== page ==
Pioneer explorers and set­tlers followed the Juniata’s hard-won path in reverse, grateful for passage through the mountains rather than over them, especially at the river’s most spectacular cuts: at the Long Narrows in Mifflin County, at Jack’s Narrows and at the Barree and Waterstreet gaps in Huntingdon County. The name “Waterstreet” is said to have arisen from the gap’s narrowness, which forced travelers into the river, hence becoming their water street.

Later, as succeeding at­tempts were made to link eastern and western Pennsyl­vania by improved transporta­tion, routes continued to shadow the Juniata: first, the Harrisburg to Pittsburgh turn­pike, completed in 1820 (which survives as U.S. Route 22); followed by the Pennsylvania Canal in 1832; and the main lines of the Pennsylvania Rail­road in 1850. Cramped to­gether in the narrow passages, defying the north-south mountains, the critical routes to eventually be located in the nation were these triple rib­bons of water, steel and mac­adam, all of which crossed the county’s narrow waist along the Juniata. Years after William Smith’s death, his choice of a site for his town was recon­firmed as all three major routes passed through Hun­tingdon and the county to which it gave its name.

The County of Huntingdon traces its beginnings to peti­tions signed in 1787 by twelve hundred residents of the northeast end of Bedford County, of which they had been a part since its formation in 1771. They bitterly complained of “having from fifty to eighty miles to travel to the Present seat of Justice the grateist party very bad road to a place whare they have no prospect of a trade or Market.” They asked the general assem­bly to support the division of Bedford County and the ap­pointment of a new seat of justice at Huntingdon “from its Convenient centril Situa­tion on the River Juniata and at the mouth of Several Large Valleys & Botable Waters.”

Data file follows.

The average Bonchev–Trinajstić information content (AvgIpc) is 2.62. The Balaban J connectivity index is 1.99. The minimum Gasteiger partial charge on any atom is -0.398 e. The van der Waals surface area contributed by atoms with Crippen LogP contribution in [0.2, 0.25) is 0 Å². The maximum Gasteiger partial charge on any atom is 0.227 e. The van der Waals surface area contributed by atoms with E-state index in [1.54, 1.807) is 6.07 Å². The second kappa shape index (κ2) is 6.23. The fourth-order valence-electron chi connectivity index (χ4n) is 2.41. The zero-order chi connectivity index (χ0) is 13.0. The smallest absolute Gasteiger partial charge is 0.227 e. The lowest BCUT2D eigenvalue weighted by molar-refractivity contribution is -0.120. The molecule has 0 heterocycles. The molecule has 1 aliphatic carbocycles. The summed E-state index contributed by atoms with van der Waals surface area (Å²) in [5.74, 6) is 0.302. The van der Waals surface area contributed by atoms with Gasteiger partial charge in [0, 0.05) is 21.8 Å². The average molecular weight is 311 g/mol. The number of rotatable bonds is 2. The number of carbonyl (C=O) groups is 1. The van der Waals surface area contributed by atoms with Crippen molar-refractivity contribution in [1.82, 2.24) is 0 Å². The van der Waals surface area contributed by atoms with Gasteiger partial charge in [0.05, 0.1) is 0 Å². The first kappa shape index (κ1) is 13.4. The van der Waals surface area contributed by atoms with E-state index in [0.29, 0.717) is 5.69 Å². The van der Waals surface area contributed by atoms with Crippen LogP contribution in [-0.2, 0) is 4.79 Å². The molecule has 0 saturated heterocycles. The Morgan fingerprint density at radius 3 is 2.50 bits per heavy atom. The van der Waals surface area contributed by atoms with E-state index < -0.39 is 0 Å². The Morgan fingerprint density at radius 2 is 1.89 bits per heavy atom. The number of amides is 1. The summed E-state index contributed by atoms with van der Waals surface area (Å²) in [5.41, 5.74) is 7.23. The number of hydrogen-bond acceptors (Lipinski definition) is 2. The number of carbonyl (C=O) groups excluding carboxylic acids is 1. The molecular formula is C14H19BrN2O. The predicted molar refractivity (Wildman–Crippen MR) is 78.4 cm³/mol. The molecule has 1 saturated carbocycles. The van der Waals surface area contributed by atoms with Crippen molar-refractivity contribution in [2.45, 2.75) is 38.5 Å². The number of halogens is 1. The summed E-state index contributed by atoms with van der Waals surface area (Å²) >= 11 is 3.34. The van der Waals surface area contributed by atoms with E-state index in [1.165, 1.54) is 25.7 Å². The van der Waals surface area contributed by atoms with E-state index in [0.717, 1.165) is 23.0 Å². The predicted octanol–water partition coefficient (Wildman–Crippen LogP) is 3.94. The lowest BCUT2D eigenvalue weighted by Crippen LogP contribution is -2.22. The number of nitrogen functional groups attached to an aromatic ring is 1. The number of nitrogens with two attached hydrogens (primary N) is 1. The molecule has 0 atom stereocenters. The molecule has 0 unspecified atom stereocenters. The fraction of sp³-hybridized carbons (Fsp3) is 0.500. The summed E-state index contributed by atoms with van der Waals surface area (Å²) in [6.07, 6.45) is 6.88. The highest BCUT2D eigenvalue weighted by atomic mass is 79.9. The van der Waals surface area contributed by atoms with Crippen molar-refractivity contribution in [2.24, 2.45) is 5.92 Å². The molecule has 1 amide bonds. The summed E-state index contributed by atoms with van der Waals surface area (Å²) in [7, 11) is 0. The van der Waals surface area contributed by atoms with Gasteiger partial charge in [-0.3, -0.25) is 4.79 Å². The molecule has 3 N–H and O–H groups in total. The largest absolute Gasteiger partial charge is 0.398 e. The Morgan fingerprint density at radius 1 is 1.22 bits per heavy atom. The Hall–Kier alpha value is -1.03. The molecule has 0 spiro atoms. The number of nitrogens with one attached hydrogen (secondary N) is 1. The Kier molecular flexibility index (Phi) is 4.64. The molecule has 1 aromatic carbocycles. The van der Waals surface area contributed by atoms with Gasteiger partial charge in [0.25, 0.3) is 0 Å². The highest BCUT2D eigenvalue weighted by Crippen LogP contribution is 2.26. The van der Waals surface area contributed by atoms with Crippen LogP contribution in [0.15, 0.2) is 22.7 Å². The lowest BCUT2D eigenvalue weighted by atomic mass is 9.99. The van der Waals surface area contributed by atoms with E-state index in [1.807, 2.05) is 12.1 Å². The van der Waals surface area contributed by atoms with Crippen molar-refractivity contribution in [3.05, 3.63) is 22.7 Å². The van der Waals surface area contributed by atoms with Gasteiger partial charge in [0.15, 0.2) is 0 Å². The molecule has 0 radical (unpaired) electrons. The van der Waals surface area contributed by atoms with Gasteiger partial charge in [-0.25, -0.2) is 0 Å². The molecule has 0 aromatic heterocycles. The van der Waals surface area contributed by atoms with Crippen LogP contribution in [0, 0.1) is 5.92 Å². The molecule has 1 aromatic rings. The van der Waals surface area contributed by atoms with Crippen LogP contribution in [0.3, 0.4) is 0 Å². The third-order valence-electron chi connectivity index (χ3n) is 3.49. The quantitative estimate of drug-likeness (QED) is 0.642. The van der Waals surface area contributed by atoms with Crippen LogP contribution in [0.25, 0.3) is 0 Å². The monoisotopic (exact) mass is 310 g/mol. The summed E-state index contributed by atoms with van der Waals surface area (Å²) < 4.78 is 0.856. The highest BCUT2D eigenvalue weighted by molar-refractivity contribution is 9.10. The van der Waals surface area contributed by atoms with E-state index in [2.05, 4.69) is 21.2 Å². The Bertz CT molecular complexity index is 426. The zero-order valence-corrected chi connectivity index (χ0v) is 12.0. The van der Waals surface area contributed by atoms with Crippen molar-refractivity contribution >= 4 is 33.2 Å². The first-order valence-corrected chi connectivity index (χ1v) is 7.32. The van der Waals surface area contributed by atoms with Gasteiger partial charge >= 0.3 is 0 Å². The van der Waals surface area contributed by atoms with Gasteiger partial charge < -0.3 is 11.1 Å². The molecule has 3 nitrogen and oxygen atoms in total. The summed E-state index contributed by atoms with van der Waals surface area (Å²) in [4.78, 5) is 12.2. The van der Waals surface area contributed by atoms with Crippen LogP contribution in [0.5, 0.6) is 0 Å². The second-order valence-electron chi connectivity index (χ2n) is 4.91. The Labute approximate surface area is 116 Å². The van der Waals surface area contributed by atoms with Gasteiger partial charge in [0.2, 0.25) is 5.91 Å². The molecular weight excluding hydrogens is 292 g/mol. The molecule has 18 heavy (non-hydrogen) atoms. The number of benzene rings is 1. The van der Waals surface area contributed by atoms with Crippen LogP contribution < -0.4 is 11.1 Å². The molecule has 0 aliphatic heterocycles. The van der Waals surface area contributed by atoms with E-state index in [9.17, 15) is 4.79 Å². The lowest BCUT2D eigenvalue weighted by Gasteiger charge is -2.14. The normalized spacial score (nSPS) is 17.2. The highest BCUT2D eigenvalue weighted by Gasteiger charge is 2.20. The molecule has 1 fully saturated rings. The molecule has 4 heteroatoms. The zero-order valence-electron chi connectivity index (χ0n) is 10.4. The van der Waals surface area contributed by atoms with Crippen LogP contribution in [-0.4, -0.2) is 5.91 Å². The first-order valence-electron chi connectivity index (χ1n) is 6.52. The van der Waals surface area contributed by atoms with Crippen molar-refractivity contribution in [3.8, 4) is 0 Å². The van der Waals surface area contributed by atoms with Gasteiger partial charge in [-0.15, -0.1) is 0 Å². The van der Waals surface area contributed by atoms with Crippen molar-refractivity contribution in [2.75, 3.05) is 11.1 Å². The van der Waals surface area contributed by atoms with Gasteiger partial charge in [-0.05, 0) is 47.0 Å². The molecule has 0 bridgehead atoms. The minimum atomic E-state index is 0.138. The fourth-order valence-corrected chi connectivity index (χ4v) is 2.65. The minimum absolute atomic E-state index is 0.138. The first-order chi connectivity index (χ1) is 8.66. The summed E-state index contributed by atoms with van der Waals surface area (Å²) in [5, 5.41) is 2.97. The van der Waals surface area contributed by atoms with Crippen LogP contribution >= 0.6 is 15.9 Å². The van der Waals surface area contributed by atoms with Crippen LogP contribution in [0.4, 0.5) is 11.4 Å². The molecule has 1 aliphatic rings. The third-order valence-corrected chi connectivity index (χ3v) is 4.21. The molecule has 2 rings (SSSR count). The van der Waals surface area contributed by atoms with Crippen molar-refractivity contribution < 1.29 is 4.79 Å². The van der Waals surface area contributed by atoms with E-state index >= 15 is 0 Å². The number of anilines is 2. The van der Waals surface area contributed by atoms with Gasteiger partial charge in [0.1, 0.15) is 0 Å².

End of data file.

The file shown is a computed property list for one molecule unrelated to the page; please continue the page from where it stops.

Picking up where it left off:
Objections were raised by a few Bedford County residents, who pointed out the unfin­ished public buildings at Bed­ford and the reluctance of the distant petitioners to discharge their tax obligations toward that purpose. They argued that the county was not yet sufficiently settled to support the expense of additional – and unnecessary – seats of govern­ment. But their argument was effectively countered by sixty­-one residents of the town of Huntingdon who personally pledged enough money to build a courthouse and jail in the proposed county seat.

The Huntingdon residents – who candidly ac­knowledged the benefit of living in the county seat – were joined by town proprietor William Smith, who guaran­teed to pay one year’s ground rent of one dollar for each of the two hundred and fourteen lots already parceled. He agreed, as well, to rearrange his town plan in order to ac­commodate the courthouse in the middle of Smith (renamed Third) Street, on the site now marked by the Standing Stone monument.